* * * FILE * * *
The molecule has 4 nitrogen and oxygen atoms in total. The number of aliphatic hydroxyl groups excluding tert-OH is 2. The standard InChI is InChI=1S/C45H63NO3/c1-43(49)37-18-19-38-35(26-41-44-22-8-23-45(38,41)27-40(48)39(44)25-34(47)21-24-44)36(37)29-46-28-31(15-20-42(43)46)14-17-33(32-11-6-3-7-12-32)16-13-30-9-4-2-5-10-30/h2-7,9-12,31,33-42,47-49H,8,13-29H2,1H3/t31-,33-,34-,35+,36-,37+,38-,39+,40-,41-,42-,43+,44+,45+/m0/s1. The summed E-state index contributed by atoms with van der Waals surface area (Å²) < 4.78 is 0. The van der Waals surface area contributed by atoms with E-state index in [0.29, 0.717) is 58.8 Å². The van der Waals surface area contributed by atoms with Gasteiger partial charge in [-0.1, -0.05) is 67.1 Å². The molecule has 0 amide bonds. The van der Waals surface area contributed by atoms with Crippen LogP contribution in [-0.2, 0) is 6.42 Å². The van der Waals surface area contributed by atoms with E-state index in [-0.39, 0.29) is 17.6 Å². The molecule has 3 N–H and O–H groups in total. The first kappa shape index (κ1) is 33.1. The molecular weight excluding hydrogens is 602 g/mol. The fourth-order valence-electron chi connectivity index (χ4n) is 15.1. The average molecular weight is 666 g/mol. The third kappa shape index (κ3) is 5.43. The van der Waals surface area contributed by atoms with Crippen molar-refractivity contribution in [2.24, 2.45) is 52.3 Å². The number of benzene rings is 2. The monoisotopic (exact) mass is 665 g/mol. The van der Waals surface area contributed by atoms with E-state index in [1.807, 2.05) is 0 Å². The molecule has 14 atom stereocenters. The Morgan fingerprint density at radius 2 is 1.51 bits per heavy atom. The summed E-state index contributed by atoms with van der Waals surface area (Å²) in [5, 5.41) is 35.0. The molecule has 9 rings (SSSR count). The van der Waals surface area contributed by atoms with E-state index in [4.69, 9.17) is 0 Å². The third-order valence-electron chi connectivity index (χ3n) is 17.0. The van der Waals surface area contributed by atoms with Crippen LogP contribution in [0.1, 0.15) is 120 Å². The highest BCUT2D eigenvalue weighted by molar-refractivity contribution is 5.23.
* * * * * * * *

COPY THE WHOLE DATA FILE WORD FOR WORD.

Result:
The molecule has 4 nitrogen and oxygen atoms in total. The number of aliphatic hydroxyl groups excluding tert-OH is 2. The standard InChI is InChI=1S/C45H63NO3/c1-43(49)37-18-19-38-35(26-41-44-22-8-23-45(38,41)27-40(48)39(44)25-34(47)21-24-44)36(37)29-46-28-31(15-20-42(43)46)14-17-33(32-11-6-3-7-12-32)16-13-30-9-4-2-5-10-30/h2-7,9-12,31,33-42,47-49H,8,13-29H2,1H3/t31-,33-,34-,35+,36-,37+,38-,39+,40-,41-,42-,43+,44+,45+/m0/s1. The summed E-state index contributed by atoms with van der Waals surface area (Å²) < 4.78 is 0. The van der Waals surface area contributed by atoms with E-state index in [0.29, 0.717) is 58.8 Å². The van der Waals surface area contributed by atoms with Gasteiger partial charge in [-0.1, -0.05) is 67.1 Å². The molecule has 0 amide bonds. The van der Waals surface area contributed by atoms with Crippen LogP contribution in [-0.2, 0) is 6.42 Å². The van der Waals surface area contributed by atoms with E-state index in [-0.39, 0.29) is 17.6 Å². The molecule has 3 N–H and O–H groups in total. The first kappa shape index (κ1) is 33.1. The molecular weight excluding hydrogens is 602 g/mol. The fourth-order valence-electron chi connectivity index (χ4n) is 15.1. The average molecular weight is 666 g/mol. The third kappa shape index (κ3) is 5.43. The van der Waals surface area contributed by atoms with Crippen molar-refractivity contribution in [2.24, 2.45) is 52.3 Å². The number of benzene rings is 2. The monoisotopic (exact) mass is 665 g/mol. The van der Waals surface area contributed by atoms with E-state index in [1.807, 2.05) is 0 Å². The molecule has 14 atom stereocenters. The Morgan fingerprint density at radius 2 is 1.51 bits per heavy atom. The summed E-state index contributed by atoms with van der Waals surface area (Å²) in [5, 5.41) is 35.0. The molecule has 9 rings (SSSR count). The van der Waals surface area contributed by atoms with E-state index in [4.69, 9.17) is 0 Å². The third-order valence-electron chi connectivity index (χ3n) is 17.0. The van der Waals surface area contributed by atoms with Crippen LogP contribution in [0.1, 0.15) is 120 Å². The highest BCUT2D eigenvalue weighted by molar-refractivity contribution is 5.23.